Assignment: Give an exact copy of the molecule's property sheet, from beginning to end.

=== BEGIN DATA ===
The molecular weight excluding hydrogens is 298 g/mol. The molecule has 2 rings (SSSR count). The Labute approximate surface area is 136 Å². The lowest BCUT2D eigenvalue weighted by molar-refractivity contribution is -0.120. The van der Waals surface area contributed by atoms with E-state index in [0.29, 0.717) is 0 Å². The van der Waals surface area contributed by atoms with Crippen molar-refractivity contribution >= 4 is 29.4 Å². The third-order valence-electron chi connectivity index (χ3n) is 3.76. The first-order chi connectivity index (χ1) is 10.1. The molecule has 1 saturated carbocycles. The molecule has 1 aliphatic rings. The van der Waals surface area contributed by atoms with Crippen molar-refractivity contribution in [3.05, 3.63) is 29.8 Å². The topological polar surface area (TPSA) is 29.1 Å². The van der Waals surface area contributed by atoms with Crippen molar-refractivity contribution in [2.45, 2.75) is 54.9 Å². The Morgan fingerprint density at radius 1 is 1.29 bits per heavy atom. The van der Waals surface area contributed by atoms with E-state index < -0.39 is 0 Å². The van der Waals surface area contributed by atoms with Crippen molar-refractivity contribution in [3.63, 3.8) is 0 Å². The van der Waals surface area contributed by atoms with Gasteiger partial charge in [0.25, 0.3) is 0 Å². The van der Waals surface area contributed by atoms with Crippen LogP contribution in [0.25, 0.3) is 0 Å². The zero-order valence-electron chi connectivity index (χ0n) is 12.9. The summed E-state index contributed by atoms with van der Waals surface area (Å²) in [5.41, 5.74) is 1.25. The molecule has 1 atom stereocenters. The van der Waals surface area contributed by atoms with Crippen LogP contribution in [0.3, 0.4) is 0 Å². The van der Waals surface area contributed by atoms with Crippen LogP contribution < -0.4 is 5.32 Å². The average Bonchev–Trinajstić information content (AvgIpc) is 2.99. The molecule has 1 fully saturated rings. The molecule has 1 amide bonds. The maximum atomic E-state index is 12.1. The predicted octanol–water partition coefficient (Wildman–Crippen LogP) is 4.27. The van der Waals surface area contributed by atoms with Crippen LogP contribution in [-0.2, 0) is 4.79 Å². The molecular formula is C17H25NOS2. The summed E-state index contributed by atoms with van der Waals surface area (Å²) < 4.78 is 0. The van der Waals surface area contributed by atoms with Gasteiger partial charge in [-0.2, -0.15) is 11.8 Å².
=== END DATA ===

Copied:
The molecular weight excluding hydrogens is 298 g/mol. The molecule has 2 rings (SSSR count). The Labute approximate surface area is 136 Å². The lowest BCUT2D eigenvalue weighted by molar-refractivity contribution is -0.120. The van der Waals surface area contributed by atoms with E-state index in [0.29, 0.717) is 0 Å². The van der Waals surface area contributed by atoms with Crippen molar-refractivity contribution >= 4 is 29.4 Å². The third-order valence-electron chi connectivity index (χ3n) is 3.76. The first-order chi connectivity index (χ1) is 10.1. The molecule has 1 saturated carbocycles. The molecule has 1 aliphatic rings. The van der Waals surface area contributed by atoms with Crippen molar-refractivity contribution in [3.05, 3.63) is 29.8 Å². The topological polar surface area (TPSA) is 29.1 Å². The van der Waals surface area contributed by atoms with Crippen molar-refractivity contribution in [2.45, 2.75) is 54.9 Å². The Morgan fingerprint density at radius 1 is 1.29 bits per heavy atom. The van der Waals surface area contributed by atoms with E-state index < -0.39 is 0 Å². The van der Waals surface area contributed by atoms with Crippen molar-refractivity contribution in [3.63, 3.8) is 0 Å². The van der Waals surface area contributed by atoms with Gasteiger partial charge in [0.25, 0.3) is 0 Å². The van der Waals surface area contributed by atoms with Crippen LogP contribution in [0.25, 0.3) is 0 Å². The zero-order valence-electron chi connectivity index (χ0n) is 12.9. The summed E-state index contributed by atoms with van der Waals surface area (Å²) in [5.41, 5.74) is 1.25. The molecule has 1 atom stereocenters. The van der Waals surface area contributed by atoms with Crippen LogP contribution in [0.3, 0.4) is 0 Å². The van der Waals surface area contributed by atoms with Crippen LogP contribution < -0.4 is 5.32 Å². The average Bonchev–Trinajstić information content (AvgIpc) is 2.99. The molecule has 1 fully saturated rings. The molecule has 1 amide bonds. The maximum atomic E-state index is 12.1. The predicted octanol–water partition coefficient (Wildman–Crippen LogP) is 4.27. The van der Waals surface area contributed by atoms with Crippen LogP contribution in [-0.2, 0) is 4.79 Å². The molecular formula is C17H25NOS2. The summed E-state index contributed by atoms with van der Waals surface area (Å²) < 4.78 is 0. The van der Waals surface area contributed by atoms with Gasteiger partial charge in [-0.2, -0.15) is 11.8 Å².